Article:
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FICC: How to Profit from Necessity

First Published 9th May 2016

Regulation is at the top of many bank agendas these days, with multimillion dollar compliance projects now commonplace. But as Matthew Hodgson, CEO of Mosaic, and Andy Webb, Automated Trader's founder, explain, banks have yet to seize the opportunity to leverage this existing regulatory investment to generate profitability and competitive edge in FICC.

The scale of recent bank compliance investment is vast. In 2013, JPMorgan added 4,000 personnel to its compliance team and spent USD1bn on controls. In 2014, UBS spent USD1bn on meeting regulatory requirements, while more recently Citigroup reported that it was recycling USD2bn of USD3.4bn cost savings into compliance spending. Goldman Sachs has also been active, with more than half its new headcount of 2800 in 2015 being in compliance.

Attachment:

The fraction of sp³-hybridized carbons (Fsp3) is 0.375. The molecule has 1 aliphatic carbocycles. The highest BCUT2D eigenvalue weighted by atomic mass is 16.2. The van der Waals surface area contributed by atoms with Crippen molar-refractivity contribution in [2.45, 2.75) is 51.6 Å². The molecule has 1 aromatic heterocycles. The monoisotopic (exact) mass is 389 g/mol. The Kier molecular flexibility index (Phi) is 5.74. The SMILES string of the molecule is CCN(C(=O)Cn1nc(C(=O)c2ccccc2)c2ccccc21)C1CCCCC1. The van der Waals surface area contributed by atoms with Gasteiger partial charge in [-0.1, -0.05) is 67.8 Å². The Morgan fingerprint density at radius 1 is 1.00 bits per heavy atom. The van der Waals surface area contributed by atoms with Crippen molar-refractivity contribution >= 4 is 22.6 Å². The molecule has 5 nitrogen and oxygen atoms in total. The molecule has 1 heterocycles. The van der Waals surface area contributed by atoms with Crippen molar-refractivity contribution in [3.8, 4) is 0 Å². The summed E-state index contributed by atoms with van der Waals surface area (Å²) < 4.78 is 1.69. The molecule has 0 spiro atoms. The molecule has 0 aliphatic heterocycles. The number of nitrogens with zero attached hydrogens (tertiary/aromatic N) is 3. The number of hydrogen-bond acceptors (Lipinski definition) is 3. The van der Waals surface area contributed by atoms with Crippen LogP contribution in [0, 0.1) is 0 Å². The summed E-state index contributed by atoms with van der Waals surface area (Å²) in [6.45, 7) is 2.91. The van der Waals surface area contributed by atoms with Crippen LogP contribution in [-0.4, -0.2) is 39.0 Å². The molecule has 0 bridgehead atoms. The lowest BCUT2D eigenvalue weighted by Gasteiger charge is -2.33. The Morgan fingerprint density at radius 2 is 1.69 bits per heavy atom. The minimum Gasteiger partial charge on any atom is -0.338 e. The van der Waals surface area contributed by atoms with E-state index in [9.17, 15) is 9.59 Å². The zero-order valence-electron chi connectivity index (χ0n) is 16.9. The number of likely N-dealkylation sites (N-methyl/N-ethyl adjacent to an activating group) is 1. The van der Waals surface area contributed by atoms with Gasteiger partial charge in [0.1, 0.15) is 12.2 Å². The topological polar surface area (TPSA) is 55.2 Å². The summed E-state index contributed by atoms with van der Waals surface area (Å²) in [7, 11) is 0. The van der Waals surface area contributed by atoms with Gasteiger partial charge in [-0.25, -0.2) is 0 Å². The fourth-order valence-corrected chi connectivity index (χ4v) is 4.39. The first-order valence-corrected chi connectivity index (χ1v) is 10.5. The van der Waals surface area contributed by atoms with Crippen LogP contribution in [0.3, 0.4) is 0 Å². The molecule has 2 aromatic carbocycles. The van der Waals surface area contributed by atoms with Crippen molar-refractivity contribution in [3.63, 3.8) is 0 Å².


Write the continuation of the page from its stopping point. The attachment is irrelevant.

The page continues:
The motivation for this activity isn't hard to find. According to McKinsey1, among the largest 20 US and European banks, total operating income fell by ~10% between 2009 and 2014, while credit impairment costs fell by ~50%. But over the same period regulatory fines and settlements rose by ~800%+.

Data opportunity: compliance AND business

A substantial proportion of this compliance investment and headcount is currently going into data management projects that will consolidate client data (including trading activity) across all business units. Curiously, banks' fixed income businesses do not appear as yet to have picked up on the bigger opportunity here: business intelligence. If you're having to spend millions on consolidating data anyway, why not squeeze the maximum out of that major investment with a marginal incremental investment that will yield a large return?